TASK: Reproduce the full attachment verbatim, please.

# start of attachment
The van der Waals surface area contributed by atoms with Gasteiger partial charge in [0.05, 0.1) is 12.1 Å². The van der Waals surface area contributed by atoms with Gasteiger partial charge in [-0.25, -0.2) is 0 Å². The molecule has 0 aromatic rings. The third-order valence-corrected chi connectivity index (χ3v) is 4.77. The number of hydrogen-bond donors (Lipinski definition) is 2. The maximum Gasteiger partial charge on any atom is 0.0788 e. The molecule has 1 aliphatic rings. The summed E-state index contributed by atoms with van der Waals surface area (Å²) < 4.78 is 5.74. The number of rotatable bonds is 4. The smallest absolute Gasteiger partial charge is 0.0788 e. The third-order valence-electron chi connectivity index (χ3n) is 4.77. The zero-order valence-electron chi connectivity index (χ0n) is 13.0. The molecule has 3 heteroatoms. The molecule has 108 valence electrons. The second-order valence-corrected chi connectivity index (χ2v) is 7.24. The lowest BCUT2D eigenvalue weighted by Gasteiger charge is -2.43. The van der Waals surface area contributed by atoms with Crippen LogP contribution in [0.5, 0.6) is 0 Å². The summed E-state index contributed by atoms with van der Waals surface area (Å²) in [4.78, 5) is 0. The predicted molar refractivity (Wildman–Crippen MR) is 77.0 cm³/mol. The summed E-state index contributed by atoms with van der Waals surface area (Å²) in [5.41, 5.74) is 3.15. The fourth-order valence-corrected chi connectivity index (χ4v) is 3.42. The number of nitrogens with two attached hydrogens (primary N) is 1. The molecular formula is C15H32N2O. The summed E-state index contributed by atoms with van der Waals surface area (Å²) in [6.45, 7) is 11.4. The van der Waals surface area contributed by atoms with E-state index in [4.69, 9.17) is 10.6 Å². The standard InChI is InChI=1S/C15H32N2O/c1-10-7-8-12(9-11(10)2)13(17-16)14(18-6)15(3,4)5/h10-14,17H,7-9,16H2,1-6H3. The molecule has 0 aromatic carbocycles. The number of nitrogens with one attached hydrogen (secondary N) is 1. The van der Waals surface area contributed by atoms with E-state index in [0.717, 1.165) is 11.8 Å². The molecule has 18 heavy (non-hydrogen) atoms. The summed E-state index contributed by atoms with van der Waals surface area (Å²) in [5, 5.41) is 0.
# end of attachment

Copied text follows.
The van der Waals surface area contributed by atoms with Gasteiger partial charge in [0.05, 0.1) is 12.1 Å². The van der Waals surface area contributed by atoms with Gasteiger partial charge in [-0.25, -0.2) is 0 Å². The molecule has 0 aromatic rings. The third-order valence-corrected chi connectivity index (χ3v) is 4.77. The number of hydrogen-bond donors (Lipinski definition) is 2. The maximum Gasteiger partial charge on any atom is 0.0788 e. The molecule has 1 aliphatic rings. The summed E-state index contributed by atoms with van der Waals surface area (Å²) < 4.78 is 5.74. The number of rotatable bonds is 4. The smallest absolute Gasteiger partial charge is 0.0788 e. The third-order valence-electron chi connectivity index (χ3n) is 4.77. The zero-order valence-electron chi connectivity index (χ0n) is 13.0. The molecule has 3 heteroatoms. The molecule has 108 valence electrons. The second-order valence-corrected chi connectivity index (χ2v) is 7.24. The lowest BCUT2D eigenvalue weighted by Gasteiger charge is -2.43. The van der Waals surface area contributed by atoms with Crippen LogP contribution in [0.5, 0.6) is 0 Å². The summed E-state index contributed by atoms with van der Waals surface area (Å²) in [4.78, 5) is 0. The predicted molar refractivity (Wildman–Crippen MR) is 77.0 cm³/mol. The summed E-state index contributed by atoms with van der Waals surface area (Å²) in [5.41, 5.74) is 3.15. The fourth-order valence-corrected chi connectivity index (χ4v) is 3.42. The number of nitrogens with two attached hydrogens (primary N) is 1. The molecular formula is C15H32N2O. The summed E-state index contributed by atoms with van der Waals surface area (Å²) in [6.45, 7) is 11.4. The van der Waals surface area contributed by atoms with E-state index in [4.69, 9.17) is 10.6 Å². The standard InChI is InChI=1S/C15H32N2O/c1-10-7-8-12(9-11(10)2)13(17-16)14(18-6)15(3,4)5/h10-14,17H,7-9,16H2,1-6H3. The molecule has 0 aromatic carbocycles. The number of nitrogens with one attached hydrogen (secondary N) is 1. The van der Waals surface area contributed by atoms with E-state index in [0.717, 1.165) is 11.8 Å². The molecule has 18 heavy (non-hydrogen) atoms. The summed E-state index contributed by atoms with van der Waals surface area (Å²) in [5, 5.41) is 0.